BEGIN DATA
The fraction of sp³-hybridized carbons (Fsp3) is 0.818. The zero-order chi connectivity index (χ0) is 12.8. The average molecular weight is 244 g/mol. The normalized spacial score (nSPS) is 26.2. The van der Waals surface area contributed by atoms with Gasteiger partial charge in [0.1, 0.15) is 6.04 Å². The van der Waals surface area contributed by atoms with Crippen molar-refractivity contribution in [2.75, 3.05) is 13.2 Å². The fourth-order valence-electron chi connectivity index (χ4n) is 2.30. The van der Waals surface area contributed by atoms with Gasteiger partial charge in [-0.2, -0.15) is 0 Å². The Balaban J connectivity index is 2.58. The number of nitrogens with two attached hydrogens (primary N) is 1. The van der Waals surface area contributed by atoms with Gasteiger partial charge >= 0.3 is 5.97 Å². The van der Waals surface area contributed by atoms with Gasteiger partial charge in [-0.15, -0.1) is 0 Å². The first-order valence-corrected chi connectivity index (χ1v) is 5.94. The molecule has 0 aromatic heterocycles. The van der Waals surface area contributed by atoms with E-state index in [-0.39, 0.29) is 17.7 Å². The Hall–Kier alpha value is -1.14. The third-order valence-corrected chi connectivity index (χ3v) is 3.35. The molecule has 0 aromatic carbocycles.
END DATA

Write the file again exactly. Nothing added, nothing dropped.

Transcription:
The fraction of sp³-hybridized carbons (Fsp3) is 0.818. The zero-order chi connectivity index (χ0) is 12.8. The average molecular weight is 244 g/mol. The normalized spacial score (nSPS) is 26.2. The van der Waals surface area contributed by atoms with Gasteiger partial charge in [0.1, 0.15) is 6.04 Å². The van der Waals surface area contributed by atoms with Crippen molar-refractivity contribution in [2.75, 3.05) is 13.2 Å². The fourth-order valence-electron chi connectivity index (χ4n) is 2.30. The van der Waals surface area contributed by atoms with Gasteiger partial charge in [-0.2, -0.15) is 0 Å². The Balaban J connectivity index is 2.58. The number of nitrogens with two attached hydrogens (primary N) is 1. The van der Waals surface area contributed by atoms with Gasteiger partial charge >= 0.3 is 5.97 Å². The van der Waals surface area contributed by atoms with Gasteiger partial charge in [-0.15, -0.1) is 0 Å². The first-order valence-corrected chi connectivity index (χ1v) is 5.94. The molecule has 0 aromatic heterocycles. The van der Waals surface area contributed by atoms with E-state index in [-0.39, 0.29) is 17.7 Å². The Hall–Kier alpha value is -1.14. The third-order valence-corrected chi connectivity index (χ3v) is 3.35. The molecule has 0 aromatic carbocycles.